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DS (21 months) is, as far as I can tell, just your average toddler eater. That is, sometimes he'll seem to eat a lot, and then he won't want to eat anything. One week he likes a food, the next he doesn't. Etc.<br><br>
Typically, he eats more for breakfast and lunch than he does for dinner. After dinner is when DH and I usually have dessert, and DS, of course, always wants some. So, now when he's barely eating any dinner, I find myself saying things like (and DH is doing this to), "You have to eat more if you want dessert" "You need to finish what's in this bowl if you want dessert" "You need to either finish your meatloaf or your cauliflower if you want dessert."<br><br>
I keep wondering if this is somehow "bad" - though I can't think of why it would be harmful. If he doesn't want to eat anymore, fine. But, that includes dessert, too. And if dessert motivates him to eat a little more nutrient-rich food, all the better, right? Do others do this?
 

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Personally, no. I think it could potentially create an unhealthy relationship with food when you use food as a reward. (But I'm using carob chips for potty training, so the pot is calling the kettle black here! LOL) But I've always tried really hard not to try to convince DD to eat more food at meals. If she's hungry, she'll eat, and there's food in front of her. If she's not hungry, she's done, and that's fine. I don't want to encourage her to keep eating when she's no longer hungry (obviously not healthy!), and I don't want to set up a power struggle around trying to get her to eat more. I feel really strongly about this because we house-shared for a while with a single mom who battled with her five year old every. single. night over eating dinner. I could see where she was coming from, because her son's behavior went out the window if he didn't eat, but it seemed to me that fighting with him over it just set up a power struggle that made things even worse--so he wouldn't eat even though he was hungry. So with DD, I've always been very laid-back about it: I put food in front of her, and if she wants it, she'll eat it. If she wants to eat off our plates (the exact same food, of course <img alt="" class="inlineimg" src="/img/vbsmilies/smilies/eyesroll.gif" style="border:0px solid;" title="roll">), that's fine too--she eats my plate, and I eat hers. If she really doesn't like what we're having for dinner, there are a few easy-to-prepare snacks that are always available (like cereal). And of course she's still nursing, so I don't have to worry so much about nutrition--I imagine I'll be a little less laid-back about it after she weans. But I really believe that toddlers will meet their nutritional needs naturally if they are offered a good variety of healthy foods.<br><br>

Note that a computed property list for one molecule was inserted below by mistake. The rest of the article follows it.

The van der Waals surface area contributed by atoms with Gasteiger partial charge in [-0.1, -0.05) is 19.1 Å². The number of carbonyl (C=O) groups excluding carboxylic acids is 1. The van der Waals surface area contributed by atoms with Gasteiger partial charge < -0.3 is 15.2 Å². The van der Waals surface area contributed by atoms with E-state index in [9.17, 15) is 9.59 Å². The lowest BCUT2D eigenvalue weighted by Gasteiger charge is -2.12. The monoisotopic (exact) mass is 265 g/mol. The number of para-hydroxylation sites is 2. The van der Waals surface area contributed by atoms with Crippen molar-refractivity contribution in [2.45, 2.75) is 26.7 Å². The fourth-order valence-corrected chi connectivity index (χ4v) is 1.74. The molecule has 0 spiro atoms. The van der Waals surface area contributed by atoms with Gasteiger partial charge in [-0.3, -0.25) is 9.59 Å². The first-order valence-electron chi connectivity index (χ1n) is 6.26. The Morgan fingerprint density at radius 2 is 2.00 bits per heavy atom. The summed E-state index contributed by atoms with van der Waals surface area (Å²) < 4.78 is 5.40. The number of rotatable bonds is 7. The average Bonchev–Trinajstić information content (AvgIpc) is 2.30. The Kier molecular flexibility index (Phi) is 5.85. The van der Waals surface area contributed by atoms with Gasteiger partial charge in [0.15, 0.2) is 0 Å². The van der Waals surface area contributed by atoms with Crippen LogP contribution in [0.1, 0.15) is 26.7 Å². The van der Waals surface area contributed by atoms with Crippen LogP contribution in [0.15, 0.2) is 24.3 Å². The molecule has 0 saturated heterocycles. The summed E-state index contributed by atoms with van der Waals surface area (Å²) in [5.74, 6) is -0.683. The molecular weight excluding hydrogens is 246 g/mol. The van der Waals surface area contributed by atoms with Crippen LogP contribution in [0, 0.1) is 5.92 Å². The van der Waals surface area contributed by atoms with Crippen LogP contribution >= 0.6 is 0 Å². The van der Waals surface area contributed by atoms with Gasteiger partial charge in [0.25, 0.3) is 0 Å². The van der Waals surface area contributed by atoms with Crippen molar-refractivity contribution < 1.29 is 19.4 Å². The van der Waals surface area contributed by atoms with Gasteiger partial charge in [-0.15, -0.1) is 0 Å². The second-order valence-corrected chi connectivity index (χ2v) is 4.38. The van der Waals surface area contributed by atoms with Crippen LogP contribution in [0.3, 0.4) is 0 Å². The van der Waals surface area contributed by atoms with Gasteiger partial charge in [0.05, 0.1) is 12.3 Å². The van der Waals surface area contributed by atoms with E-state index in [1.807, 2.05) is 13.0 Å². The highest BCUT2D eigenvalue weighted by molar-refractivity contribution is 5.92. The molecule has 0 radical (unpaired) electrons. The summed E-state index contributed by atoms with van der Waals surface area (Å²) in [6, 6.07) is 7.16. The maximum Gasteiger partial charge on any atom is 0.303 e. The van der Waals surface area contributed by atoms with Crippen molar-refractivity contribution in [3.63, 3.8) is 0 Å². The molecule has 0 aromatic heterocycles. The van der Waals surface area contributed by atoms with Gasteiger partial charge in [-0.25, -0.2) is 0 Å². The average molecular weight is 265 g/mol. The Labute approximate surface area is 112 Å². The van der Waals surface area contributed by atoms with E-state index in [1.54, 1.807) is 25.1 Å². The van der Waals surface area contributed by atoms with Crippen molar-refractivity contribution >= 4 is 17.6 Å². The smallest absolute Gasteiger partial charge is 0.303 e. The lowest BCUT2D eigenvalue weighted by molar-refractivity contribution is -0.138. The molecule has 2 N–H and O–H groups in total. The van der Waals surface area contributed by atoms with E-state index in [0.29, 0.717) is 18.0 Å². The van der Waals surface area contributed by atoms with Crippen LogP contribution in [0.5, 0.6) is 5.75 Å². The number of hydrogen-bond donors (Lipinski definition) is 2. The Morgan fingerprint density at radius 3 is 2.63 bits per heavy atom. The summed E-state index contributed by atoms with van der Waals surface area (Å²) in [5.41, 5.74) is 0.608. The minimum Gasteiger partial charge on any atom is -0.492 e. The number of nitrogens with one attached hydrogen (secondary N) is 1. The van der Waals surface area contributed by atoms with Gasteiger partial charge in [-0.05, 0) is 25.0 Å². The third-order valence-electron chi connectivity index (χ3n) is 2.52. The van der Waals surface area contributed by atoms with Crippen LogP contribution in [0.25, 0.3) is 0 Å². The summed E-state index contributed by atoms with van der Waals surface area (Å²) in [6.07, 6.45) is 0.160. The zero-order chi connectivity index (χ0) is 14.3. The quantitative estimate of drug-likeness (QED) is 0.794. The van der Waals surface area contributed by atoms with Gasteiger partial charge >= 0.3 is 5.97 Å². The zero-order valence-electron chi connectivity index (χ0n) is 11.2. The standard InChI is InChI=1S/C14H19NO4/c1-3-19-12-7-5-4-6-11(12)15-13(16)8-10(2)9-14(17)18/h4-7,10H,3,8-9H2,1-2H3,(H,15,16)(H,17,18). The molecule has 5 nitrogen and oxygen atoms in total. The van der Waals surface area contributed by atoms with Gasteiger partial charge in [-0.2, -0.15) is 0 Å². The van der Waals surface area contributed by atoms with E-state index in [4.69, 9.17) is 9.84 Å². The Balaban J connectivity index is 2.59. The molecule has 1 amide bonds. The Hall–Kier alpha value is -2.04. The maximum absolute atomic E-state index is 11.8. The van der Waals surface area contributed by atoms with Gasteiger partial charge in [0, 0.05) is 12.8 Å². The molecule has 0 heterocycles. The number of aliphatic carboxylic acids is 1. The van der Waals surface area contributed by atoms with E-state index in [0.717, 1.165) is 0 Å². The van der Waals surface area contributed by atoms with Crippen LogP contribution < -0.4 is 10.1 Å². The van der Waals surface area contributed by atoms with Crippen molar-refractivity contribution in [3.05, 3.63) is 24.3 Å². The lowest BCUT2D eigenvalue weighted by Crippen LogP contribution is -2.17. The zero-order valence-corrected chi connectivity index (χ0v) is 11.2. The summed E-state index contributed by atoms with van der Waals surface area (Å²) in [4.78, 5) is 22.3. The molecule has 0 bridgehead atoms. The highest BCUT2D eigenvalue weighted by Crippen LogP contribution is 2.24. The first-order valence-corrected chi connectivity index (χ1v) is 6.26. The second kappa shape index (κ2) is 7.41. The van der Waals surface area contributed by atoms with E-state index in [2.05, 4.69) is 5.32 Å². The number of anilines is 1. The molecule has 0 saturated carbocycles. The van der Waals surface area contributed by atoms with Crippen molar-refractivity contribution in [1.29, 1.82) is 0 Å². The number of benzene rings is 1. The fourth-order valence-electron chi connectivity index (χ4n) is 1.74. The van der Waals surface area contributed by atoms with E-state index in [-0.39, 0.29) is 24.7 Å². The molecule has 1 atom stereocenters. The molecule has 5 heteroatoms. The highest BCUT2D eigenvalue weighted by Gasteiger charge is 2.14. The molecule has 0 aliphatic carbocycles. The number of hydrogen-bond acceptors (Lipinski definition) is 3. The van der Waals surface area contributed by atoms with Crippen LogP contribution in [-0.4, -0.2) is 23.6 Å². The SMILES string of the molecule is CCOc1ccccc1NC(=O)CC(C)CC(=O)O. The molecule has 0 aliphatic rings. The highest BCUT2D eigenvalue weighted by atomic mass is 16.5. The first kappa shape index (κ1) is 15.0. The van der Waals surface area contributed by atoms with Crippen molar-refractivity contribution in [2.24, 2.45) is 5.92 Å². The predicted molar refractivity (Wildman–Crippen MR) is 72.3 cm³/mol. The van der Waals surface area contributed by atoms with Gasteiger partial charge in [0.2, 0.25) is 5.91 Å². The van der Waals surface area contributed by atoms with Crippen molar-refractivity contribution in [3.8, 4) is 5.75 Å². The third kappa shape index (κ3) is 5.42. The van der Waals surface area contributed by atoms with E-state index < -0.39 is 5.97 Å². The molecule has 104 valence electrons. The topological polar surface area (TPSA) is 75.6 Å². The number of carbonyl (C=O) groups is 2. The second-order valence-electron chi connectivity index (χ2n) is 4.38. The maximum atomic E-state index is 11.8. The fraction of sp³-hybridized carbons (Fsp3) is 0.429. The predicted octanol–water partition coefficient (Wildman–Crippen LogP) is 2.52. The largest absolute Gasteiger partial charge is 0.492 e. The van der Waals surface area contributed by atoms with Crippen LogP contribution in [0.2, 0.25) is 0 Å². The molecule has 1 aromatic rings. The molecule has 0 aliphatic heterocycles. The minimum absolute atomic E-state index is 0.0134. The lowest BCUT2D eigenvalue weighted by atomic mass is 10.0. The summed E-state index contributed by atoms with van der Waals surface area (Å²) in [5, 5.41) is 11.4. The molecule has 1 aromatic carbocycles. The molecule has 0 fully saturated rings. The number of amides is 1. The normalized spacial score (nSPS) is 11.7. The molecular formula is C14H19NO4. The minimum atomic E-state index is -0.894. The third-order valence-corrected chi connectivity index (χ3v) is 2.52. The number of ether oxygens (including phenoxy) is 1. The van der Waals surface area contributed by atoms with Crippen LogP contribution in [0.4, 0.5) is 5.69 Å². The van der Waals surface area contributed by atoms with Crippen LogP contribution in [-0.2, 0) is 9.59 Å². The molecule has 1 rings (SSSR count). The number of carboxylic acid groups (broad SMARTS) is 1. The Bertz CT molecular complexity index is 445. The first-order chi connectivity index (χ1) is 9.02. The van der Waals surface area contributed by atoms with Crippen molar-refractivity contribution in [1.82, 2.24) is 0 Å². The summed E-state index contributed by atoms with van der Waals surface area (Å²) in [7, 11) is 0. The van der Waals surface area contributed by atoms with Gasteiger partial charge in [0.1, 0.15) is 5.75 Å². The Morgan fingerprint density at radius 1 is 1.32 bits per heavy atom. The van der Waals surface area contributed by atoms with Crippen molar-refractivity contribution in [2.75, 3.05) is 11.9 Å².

We also don't eat dessert every night, and if we do eat it, it's almost always after she's in bed. Dessert is a special (and rare) treat for grownups in our house. Even rarer now that I'm on a diet to finally lose the babyweight! <img alt="" class="inlineimg" src="http://www.mothering.com/discussions/images/smilies/wink1.gif" style="border:0px solid;" title="wink1"><br><br>
We also did baby-led weaning, so she never ate baby food and was never spoon-fed; she's always fed herself ever since she started eating. FWIW, she's a GREAT eater now--and she actually prefers healthy food.
 

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Forgot to say that I've also found she's way more interested in food when she has a hand in preparing it. She learned at Montessori school to peel clementines, and now that entertains her to no end--she'll eat three or four of the little ones in a row. Right this minute she's cracking shelled peanuts (DH taught her that one, lol) and eating them.
 

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I don't do that.<br>
But we don't usually have dessert either.
 

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If my children ask about a treat during the day I will tell them they can have it after dinner. I don't deny dessert because they didn't eat 'enough' dinner but I do limit it to a few bites. I think an alternative for you would be to wait until later for dessert or choose something healthy that you would like him to eat like fruit.
 

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I don't. We rarely have dessert anyways and I just don't get into the all the food battles.<br><br>
When we have dinner at my mom's (once a week), there's always something there they want and I tell them they can have it after dinner. But I'm not using it as a bribe, they'll get it whether they eat or not, it's more of a not right now thing.
 

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Hmm, maybe I'm over-simplifying things here, but we just don't pull out the dessert (when we have dessert, which is... twice a week at the most) until I feel like DS has eaten his fill of whatever he's eating. If the cookies or whatever come out before he's really full, he's probably going to want the sweets in place of whatever's on his plate. But if we wait until he's finished eating of his own accord and THEN bust out the sweets, I figure he's eaten his fill of healthy food and a cookie on top of it isn't going to hurt... and then a lot of the time he's full and doesn't even finish the cookie.
 

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As far as I'm concerned, bribery is one of the most effective implements in the parental toolbox. Especially when it comes to toddlers and finishing meals. If you're going to be having dessert anyway, why not make it the incentive to finish dinner?